In order to make this shift, new disciplinary tools and models of practice must be demanded of urban design. The inevitability of multiple outcomes suggests the need for adaptive, resilient operating systems for urbanization projects rather than fixed master plans or near-future framework plans. Interruption, inflection and failure should become potential moments of urban opportunity rather than inescapable write-offs or losses. Economy, ecology and politics should become peer disciplinary considerations to form, material and performance. Generic, reproducible formats of urbanization should be discarded in favor of hyper-localized specificity.  Waste and entropy should be seen as potential points of leverage and opportunity rather than something that needs to be mitigated or designed away. Networks of infrastructure and utility should be hybridized and “lightened” so as to move beyond the weighty monocultures of their 19th century-based predecessors. Systems of agriculture, food, water and natural ecology should move from peri-urban support structures to the basis of new hybrid formats of settlement. Seemingly radical notions of nomadism, periodicity and lightness should be reconsidered as lenses through which to consider new formats of settlement. Or perhaps more simply put, the recent proliferation of incomplete and failed urban settlement globally is a strong indictment of contemporary urban design’s current mode of operation and suggests a need to radically rethink its current disciplinary and cultural orientation.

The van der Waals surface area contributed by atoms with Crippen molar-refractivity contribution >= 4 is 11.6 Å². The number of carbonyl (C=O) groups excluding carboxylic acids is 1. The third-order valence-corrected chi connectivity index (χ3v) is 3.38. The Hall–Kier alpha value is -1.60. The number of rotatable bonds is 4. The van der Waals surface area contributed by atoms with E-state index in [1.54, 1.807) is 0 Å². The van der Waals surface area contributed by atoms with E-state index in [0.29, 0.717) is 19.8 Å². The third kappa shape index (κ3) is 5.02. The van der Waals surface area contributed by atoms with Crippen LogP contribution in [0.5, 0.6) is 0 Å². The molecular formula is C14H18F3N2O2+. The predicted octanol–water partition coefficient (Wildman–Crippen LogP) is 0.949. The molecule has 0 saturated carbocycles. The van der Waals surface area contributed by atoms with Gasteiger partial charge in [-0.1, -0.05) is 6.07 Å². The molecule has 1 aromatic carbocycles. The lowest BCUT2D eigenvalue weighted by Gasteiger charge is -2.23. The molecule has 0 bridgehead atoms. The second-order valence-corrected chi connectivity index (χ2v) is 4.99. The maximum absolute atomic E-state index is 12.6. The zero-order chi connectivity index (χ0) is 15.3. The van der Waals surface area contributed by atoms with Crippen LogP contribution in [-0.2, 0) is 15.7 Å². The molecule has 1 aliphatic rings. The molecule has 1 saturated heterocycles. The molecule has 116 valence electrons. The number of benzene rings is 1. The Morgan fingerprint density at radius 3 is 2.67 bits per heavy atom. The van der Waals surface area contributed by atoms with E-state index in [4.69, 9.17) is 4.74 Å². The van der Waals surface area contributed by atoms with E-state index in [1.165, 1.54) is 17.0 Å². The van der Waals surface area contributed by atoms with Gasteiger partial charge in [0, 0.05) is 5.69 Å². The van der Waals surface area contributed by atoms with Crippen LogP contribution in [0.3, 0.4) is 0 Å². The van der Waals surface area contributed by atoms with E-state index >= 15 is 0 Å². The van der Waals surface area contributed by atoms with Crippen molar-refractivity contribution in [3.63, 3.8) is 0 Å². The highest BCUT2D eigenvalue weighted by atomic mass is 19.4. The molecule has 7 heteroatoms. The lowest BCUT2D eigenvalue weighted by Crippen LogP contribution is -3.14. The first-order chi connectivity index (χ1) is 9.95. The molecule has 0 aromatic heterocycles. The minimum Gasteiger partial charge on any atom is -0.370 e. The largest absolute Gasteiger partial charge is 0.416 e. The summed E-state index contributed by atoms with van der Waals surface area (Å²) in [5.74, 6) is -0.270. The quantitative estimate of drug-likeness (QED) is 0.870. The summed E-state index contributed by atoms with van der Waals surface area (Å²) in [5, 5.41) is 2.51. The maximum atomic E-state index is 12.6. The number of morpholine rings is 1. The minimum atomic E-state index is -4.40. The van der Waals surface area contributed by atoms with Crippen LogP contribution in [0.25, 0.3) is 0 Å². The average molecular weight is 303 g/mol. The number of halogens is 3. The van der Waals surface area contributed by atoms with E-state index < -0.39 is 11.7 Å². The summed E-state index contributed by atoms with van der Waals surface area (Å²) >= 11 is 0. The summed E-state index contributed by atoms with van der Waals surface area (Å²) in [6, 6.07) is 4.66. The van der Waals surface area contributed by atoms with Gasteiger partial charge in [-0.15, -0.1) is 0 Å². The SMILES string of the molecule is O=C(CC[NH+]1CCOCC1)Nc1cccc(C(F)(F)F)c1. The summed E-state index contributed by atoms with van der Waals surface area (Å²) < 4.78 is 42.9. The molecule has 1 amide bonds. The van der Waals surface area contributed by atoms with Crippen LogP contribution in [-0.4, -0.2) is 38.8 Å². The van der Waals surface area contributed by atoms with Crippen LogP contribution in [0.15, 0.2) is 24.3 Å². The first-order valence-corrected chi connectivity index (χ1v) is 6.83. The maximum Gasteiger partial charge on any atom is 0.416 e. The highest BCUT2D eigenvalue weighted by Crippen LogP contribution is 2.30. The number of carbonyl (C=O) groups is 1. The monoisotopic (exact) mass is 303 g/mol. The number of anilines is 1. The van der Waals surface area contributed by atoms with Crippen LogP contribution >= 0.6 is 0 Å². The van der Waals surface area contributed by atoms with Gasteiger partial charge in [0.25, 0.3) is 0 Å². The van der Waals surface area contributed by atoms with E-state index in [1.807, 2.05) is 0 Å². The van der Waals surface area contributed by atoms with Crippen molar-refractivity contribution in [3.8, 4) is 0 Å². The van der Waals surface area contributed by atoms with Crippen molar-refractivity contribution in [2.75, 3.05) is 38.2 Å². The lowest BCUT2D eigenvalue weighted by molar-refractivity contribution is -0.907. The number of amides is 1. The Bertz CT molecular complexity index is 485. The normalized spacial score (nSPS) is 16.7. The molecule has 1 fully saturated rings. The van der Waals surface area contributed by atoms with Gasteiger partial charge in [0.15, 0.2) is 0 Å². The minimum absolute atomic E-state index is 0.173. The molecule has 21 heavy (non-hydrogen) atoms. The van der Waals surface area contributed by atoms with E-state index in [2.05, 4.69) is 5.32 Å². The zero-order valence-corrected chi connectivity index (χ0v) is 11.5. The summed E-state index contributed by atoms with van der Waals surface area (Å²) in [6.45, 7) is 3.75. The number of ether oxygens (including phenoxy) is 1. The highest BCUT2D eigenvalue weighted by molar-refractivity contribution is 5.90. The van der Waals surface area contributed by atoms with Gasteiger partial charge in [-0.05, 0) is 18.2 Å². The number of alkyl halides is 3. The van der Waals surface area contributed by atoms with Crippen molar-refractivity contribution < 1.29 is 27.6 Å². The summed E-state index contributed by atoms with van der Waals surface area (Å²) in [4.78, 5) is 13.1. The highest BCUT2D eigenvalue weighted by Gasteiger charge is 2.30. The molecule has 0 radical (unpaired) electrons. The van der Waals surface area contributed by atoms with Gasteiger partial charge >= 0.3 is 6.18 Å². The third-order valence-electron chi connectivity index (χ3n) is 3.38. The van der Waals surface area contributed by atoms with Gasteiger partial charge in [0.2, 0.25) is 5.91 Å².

At a point in time when there is widespread consensus on the ascendency of the city as – to borrow Ed Glaeser’s description – “humankind’s greatest invention,” it is worth pausing to consider whether the formats of urbanization upon which the last century has relied represent the appropriate way forward for conceiving of and deploying 21st century urban settlement.

Or are designers at a moment in history that demands they stop focusing solely on the idealized city of the future, and instead turn their attention to anticipating the city that never was?

Christopher Marcincoski and Javier Arpa are co-organizers of the Architectural League symposium, The City That Never Was.

Mr. Marcinkoski is an Assistant Professor of Landscape Architecture and Urban Design at the University of Pennsylvania. He is a licensed architect and a founding director of PORT Architecture + Urbanism, an award-winning urban research and design consultancy based in Chicago. Prior to his appointment at Penn, Mr. Marcinkoski was a Senior Associate at James Corner Field Operations in New York City where he led the office’s large-scale planning and urban design projects.

Mr. Arpa is Visiting Professor at the Ecole Nationale Supérieure d’Architecture de Paris Belleville (France). He is architect and focuses his professional activity on architectural publishing, curatorship and research. He is the co-author of numerous internationally renowned publications on contemporary architecture and urban planning. Prior to his editorial career, he worked for a number of architecture firms in Argentina, The Netherlands, Spain and France, and led several urban planning projects in China.

Published: October 29, 2012